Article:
The characters and nature are beautifully depicted. The language is sparse, and in its simplicity, it leaves an even greater impression on the reader. The metaphors and the descriptions are impressively clever, and this seemingly lightness of the language makes the novel easy to read considering the severity of the story itself.
    LAND OF SNOW AND ASHES covers an important part of Finnish and Sámi history. The novel offers a voice for the Sámi people as a minority, for their culture, language, and rights. The story set in Lapland shows us how the Sámi people are viewed in the eyes of others, and how this view changes over the course of time.

  • Nanna Rørdam Knudsen, Modtryk

    “A unique setting and strong characters combined with a purposely hidden part of history - who could want for more in a novel? Petra Rautiainen has a compelling voice and writing style, and we’re excited to be able to share this promising authorship with the readers.”

  • Book of the Year by Suomalainen Kirjakauppa

    "A debut novel that touched me with its beautiful narration."

    "A magnificent debut! A close-knit story that will sweep you away. The northern prison camps and the coping mechanisms of individuals during the war and post-war are moving."

  • Benédicte Lombardo, Publishing Director, Editions du Seuil

    “The book is compelling, harsh by moments but heartful and very well written. I was enthralled by Inkeri’s quest, and both timelines are well constructed and fascinating. The author manages to draw complex characters, describe an amazing land and deal with such a difficult topic.
    I haven’t read such a brilliant and original historical novel for a while.”

  • Outi Hytönen, Parnasso Magazine, Finland

    "In Land of Snow and Ashes, criticism is heard via Inkeri's acquaintances Piera and Bigga- Marja. Their dialogue is sometimes in Sámi, untranslated. The Sámi have seldom (if ever?) been portrayed in Finnish fiction in such an interactive way.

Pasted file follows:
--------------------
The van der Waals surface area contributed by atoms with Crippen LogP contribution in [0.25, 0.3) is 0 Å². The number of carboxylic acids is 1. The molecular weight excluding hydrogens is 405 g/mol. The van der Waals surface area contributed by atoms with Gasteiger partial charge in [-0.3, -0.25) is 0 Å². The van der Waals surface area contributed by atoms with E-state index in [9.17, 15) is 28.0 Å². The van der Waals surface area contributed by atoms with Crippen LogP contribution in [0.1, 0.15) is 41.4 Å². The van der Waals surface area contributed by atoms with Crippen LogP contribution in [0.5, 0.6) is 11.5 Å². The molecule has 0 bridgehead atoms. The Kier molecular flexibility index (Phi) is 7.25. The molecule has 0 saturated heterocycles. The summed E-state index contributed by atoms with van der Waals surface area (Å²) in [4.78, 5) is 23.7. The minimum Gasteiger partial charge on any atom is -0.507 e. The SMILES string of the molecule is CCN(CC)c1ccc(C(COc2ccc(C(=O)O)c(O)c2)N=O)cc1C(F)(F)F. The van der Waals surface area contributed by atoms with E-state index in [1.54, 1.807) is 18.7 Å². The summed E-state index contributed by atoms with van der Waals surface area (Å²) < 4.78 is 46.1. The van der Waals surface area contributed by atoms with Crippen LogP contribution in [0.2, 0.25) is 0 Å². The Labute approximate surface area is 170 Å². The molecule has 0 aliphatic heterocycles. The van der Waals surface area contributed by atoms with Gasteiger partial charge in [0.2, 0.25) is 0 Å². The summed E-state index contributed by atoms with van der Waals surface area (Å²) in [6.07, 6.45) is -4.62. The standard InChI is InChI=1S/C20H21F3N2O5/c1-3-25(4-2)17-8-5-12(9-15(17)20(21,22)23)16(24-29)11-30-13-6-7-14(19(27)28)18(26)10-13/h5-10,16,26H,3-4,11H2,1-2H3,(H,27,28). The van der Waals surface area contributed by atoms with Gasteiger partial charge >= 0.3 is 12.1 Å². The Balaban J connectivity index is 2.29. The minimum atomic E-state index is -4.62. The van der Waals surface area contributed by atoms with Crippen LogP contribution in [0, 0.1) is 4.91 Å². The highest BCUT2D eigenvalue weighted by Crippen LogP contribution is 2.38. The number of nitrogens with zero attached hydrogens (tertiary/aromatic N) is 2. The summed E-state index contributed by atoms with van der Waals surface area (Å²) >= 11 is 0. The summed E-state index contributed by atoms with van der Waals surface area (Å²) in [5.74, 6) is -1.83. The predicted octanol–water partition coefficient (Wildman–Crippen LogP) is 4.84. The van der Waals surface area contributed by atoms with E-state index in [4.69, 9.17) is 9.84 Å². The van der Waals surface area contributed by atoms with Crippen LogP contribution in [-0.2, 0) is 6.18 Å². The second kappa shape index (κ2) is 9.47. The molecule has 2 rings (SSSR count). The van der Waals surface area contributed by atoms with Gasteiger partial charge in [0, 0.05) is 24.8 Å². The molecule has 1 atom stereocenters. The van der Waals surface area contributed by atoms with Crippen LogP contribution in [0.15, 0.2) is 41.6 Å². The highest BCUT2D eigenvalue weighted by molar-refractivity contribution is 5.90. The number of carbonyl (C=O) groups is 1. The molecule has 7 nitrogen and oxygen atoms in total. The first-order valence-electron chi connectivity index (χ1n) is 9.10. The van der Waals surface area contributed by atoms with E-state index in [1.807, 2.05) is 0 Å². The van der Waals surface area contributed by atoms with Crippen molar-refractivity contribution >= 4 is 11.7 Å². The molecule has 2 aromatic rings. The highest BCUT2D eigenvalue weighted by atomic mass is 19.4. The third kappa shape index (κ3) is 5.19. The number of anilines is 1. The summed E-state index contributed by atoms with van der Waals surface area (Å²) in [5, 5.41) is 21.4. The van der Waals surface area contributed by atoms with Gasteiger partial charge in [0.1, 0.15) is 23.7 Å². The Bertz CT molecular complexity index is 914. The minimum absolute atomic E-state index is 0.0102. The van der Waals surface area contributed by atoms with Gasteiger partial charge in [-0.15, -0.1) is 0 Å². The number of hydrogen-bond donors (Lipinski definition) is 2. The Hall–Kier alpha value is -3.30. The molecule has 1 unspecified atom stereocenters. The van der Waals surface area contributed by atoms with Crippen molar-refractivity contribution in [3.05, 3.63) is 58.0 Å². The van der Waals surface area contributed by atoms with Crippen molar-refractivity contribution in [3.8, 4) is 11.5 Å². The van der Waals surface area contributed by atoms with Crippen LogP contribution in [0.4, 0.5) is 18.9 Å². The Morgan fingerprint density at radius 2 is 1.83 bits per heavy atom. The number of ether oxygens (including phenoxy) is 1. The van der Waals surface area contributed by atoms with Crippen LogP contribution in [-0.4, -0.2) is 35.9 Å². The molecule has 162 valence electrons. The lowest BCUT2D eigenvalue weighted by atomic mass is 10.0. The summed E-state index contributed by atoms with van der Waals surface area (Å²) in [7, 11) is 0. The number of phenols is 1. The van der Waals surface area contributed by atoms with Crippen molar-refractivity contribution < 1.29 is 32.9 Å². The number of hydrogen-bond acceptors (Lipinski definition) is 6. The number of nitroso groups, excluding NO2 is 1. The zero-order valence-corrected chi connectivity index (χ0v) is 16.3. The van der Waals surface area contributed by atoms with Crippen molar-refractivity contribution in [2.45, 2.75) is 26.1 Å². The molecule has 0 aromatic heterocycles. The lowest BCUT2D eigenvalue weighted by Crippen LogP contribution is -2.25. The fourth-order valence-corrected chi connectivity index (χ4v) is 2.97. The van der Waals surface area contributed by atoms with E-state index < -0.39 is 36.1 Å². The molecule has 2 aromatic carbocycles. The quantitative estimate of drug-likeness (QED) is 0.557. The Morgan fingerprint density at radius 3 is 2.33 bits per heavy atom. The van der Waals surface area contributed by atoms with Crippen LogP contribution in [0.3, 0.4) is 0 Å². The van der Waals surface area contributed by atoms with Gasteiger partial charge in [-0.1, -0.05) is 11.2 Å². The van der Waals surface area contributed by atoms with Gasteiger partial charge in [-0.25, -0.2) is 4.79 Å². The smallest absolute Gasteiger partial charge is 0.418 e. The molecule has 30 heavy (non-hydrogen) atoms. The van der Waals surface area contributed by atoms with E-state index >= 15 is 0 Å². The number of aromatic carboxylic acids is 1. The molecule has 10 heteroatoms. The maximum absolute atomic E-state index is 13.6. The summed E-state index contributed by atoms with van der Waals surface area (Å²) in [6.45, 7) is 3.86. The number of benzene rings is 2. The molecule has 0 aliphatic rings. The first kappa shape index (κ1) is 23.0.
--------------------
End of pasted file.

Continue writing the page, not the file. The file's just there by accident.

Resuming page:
Small comments explaining Sámi culture or a reference to "at these latitudes" fit well into the mouths of the narrator and protagonist from the south. Cultural ownership has been a point of discussion in recent years, and one could think the most sensitive advocates might mistake the combination of the Finnish writer and Sámi depiction as colonial. But if an author can’t write like this about other people, then there is no way at all."

  • Henna Aikio, Sámi online newspaper Loostâš

    "As a Finn Rautiainen succeeds in describing the history of Finland’s colonialization and also gives a voice to the Sámi instead of depicting them as silent or passive victims. Her novel points out, especially by Inkeri and Bigga-Marja, what society has done to the Sámi. However, the novel does not blame, but gives something to reflect on."

  • Jakub Sedláček, Paseka

    "The author’s language is fresh, sparkling, but as chilling as early morning in the far north. Petra Rautiainen’s debut novel depicts the brutality of the war that scarred Lapland in the mid-1940s. But her voice is entirely comprehensible even to readers beyond the frontiers of Finland. Through our catalogue, we aspire to bring to the Czech reading public the most awe-inspiring works of contemporary prose. This is a book that simply cannot be overlooked.”

  • Lepe Parviainen, Kulttuuritoimitus

    "Is just the right mix of a significant national historical topic and a very symbolic nature portrayal.”

Awards & Nominations

Awards

  • Savonia Prize

    2020

Nominations

  • Helsingin Sanomat Literature Prize

    2020

  • Book of the Year, Suomalainen Kirjakauppa

    2020

  • Lapland Literature Prize

    2021

Quote

"If this land of stunted birches had ever been able to sustain vegetation, there was no sign of it. The earth had been slashed, spoiled, and scorched. The trees had been felled during the war, and if they hadn’t, they’d been burned down or blown up. Her eye had struck upon the odd tree fragment during the drive. Their thorny remains jutted every which way, ghostly, coal-black splinters like bayonet-tips or swords. Amid them rose stone hearths marking the ruins of homes. They too sprouted from the earth in peculiar formations, like distortions."